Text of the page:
Britain Charges the Plane Bombing Suspects

Britain Charges the Plane Bombing Suspects

Britain Charges the Plane Bombing Suspects

A summary of what's in the major U.S. newspapers.
Aug. 22 2006 6:33 AM

Bomb Charge

The New York Times leads with British authorities formally charging 11 people in the foiled trans-Atlantic bombing plot. The Washington Post leads with a "resolute and at times exasperated" President Bush defending the Iraq war at a White House press conference. The Wall Street Journal world-wide newsbox leads with Bush, at the same conference, promising aid for Lebanon and publicly urging other countries to pony up soldiers for a peacekeeping force. USA Today leads with an in-house poll with good numbers for Republicans. The Los Angeles Times leads with California raising its minimum wage from $6.75 to $8 an hour, affecting the pay of more than 1 million workers.

The airplane bombing charges were announced to a British public that has become increasingly skeptical that the plot was serious, all the papers note. Eleven other suspects are still being held, including one man thought to be a ringleader. Among the evidence collected so far: "martyrdom videos" of the would-be bombers intended to be released after the plot was carried out.

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While Bush acknowledged that the war in Iraq is "straining the psyche of our country," he showed no signs of scaling back ambitions there, referring at various points to bringing democracy, defeating terrorists, emboldening reformers, and bringing hope to the Middle East. As the LAT opines: "At times, the loudest noise at his news conference was the sound of mission creep."

The NYT and LAT stories on the Bush news conference, both on the front page, focus on Bush's attacks on the "Democrat Party" for wanting to cut and run. The Post story ignores the presser's political content and sticks to the president's "stay the course" message. Bush did offer up one novelty, what he said was a connection between Sept. 11 and Iraq: "Imagine a world in which Saddam Hussein was there, stirring up even more trouble in a part of the world that had so much resentment and so much hatred that people came and killed 3,000 of our citizens."

Bush opened the press conference with a plea for other countries to put together an international peacekeeping force for Lebanon. After France backed out, Italy has offered to lead the force and contribute 2,000 troops, Reuters reported. The Post says, however, that Italy's leadership may be contingent on replacing the current U.N. force commander, who is French, with an Italian. The U.S. will introduce another U.N. resolution to clarify the rules of engagement for the peacekeepers, something that is not yet clear and is giving some countries pause as they consider whether to contribute troops.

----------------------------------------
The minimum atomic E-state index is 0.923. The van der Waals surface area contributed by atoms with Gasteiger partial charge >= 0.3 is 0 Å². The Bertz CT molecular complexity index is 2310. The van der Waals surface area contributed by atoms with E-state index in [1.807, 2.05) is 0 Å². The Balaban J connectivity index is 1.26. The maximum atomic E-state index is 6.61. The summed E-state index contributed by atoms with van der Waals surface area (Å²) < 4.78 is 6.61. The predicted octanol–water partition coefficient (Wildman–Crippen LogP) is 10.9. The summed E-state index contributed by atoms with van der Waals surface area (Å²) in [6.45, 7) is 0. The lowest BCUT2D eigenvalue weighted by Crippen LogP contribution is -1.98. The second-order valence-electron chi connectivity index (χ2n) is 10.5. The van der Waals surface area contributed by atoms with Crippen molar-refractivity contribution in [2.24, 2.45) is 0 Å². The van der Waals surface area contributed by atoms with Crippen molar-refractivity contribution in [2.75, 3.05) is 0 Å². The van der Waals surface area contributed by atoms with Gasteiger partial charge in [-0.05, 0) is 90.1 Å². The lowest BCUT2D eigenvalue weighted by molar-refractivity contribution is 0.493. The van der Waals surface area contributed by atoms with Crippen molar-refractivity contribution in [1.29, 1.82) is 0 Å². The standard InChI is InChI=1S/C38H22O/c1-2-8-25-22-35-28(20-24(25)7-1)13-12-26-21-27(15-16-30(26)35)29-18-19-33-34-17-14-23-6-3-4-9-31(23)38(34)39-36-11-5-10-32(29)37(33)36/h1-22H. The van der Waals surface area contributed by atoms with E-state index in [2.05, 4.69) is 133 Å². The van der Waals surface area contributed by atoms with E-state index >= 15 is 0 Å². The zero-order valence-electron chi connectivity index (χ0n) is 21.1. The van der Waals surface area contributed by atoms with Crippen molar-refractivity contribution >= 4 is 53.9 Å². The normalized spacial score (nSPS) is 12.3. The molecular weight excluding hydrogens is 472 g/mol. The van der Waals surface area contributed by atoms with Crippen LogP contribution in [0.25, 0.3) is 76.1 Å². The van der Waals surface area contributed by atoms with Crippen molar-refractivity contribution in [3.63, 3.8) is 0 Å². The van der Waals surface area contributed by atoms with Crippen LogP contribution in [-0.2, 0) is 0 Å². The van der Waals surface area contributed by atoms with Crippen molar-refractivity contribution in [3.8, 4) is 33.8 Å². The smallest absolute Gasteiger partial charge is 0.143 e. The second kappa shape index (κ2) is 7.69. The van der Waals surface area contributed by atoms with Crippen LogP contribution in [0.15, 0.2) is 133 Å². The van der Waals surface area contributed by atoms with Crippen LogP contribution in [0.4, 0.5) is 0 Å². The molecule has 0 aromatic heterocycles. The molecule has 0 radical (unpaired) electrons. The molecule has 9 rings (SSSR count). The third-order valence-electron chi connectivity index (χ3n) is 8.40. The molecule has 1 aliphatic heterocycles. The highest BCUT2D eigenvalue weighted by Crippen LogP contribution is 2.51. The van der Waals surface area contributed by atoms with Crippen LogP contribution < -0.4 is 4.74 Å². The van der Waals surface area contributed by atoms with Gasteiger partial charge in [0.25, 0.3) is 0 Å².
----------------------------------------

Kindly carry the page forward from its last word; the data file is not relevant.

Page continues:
In the USA Today poll, a generic Democrat running in the congressional midterm elections has a two-point edge over a Republican rival, a margin that has shrunk considerably of late. Bush's approval rating is up to 42 percent, a five-point gain from earlier this month. The paper notes that the only specific issue Bush's rating rose on was terrorism and argues that it was the London arrests that boosted his numbers. The survey also found that Americans don't want anything to do with Lebanon: Nine out of 10 think fighting will resume soon and two-thirds say the U.S. should play a minor role at most in developing a peace agreement.

Iran says it will "forcefully" continue its nuclear program, the country's supreme leader said Monday. Tehran is expected to respond formally today to a U.N. proposal that it give up its program in exchange for a package of incentives, but the Post says Tehran has already said privately that it will turn down the offer and that the U.S. is lining up allies to push for sanctions. And the AP reports that Iranian officials recently denied U.N. investigators access to a key nuclear facility. The good news among all this: As of TP's press time, Iran had not nuked Israel, as a Journal contributor recently suggested may happen on Aug. 22.

Also in the papers … The U.S. military announced the deaths of four troops in Iraq, and the genocide trial of Saddam Hussein kicked off. There's a "bear resurgence across the U.S.," bringing the animals into ever closer contact with humans, the Journal finds. "This has all the makings of trouble," an Alaska official says. The LAT finds "Obama-mania" in Kenya. Both the LAT and NYT report on a kerfuffle over a Pakistan-England cricket match. Physicists say they have found proof that "dark matter" exists and that it makes up 20 percent of the universe, but they still don't know what it is, the Post reports. The AP has sued to get court documents in the JonBenet Ramsey case unsealed, the LAT reports. "There is great public interest to learn whether the arrest of John Mark Karr solved the case after a decade or is yet another 'mistake,' " the AP says. The U.S. arrested more than a dozen Tamil Tiger supporters in the U.S. for trying to buy weapons, including surface-to-air missiles, for use against the Sri Lankan military. The U.S. says some of those arrested also tried to bribe their way off the U.S. official list of terrorist groups, but those guys they thought were from the State Department were actually the feds, the Post reports via Reuters.

Joshua Kucera is a journalist based in Istanbul and the Turkey/Caucasus editor of EurasiaNet.